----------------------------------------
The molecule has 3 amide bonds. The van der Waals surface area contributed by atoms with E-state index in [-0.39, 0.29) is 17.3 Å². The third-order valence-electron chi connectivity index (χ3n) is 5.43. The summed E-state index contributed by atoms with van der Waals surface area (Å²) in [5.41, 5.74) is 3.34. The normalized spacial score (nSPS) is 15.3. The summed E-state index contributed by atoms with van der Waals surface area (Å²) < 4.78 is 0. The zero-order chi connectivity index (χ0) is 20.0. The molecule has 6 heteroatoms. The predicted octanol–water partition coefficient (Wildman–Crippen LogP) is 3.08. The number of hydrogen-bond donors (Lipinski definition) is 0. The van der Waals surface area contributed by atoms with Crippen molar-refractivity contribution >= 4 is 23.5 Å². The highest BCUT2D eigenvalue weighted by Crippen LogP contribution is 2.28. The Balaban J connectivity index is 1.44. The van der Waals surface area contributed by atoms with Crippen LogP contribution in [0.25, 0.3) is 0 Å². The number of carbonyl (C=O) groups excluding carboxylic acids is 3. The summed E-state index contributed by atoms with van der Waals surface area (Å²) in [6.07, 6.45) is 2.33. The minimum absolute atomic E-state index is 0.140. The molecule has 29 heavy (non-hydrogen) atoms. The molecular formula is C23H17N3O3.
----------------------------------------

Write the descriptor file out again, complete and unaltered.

The molecule has 3 amide bonds. The van der Waals surface area contributed by atoms with E-state index in [-0.39, 0.29) is 17.3 Å². The third-order valence-electron chi connectivity index (χ3n) is 5.43. The summed E-state index contributed by atoms with van der Waals surface area (Å²) in [5.41, 5.74) is 3.34. The normalized spacial score (nSPS) is 15.3. The summed E-state index contributed by atoms with van der Waals surface area (Å²) < 4.78 is 0. The zero-order chi connectivity index (χ0) is 20.0. The molecule has 6 heteroatoms. The predicted octanol–water partition coefficient (Wildman–Crippen LogP) is 3.08. The number of hydrogen-bond donors (Lipinski definition) is 0. The van der Waals surface area contributed by atoms with Crippen molar-refractivity contribution >= 4 is 23.5 Å². The highest BCUT2D eigenvalue weighted by Crippen LogP contribution is 2.28. The Balaban J connectivity index is 1.44. The van der Waals surface area contributed by atoms with Crippen LogP contribution in [0.25, 0.3) is 0 Å². The number of carbonyl (C=O) groups excluding carboxylic acids is 3. The summed E-state index contributed by atoms with van der Waals surface area (Å²) in [6.07, 6.45) is 2.33. The minimum absolute atomic E-state index is 0.140. The molecule has 29 heavy (non-hydrogen) atoms. The molecular formula is C23H17N3O3.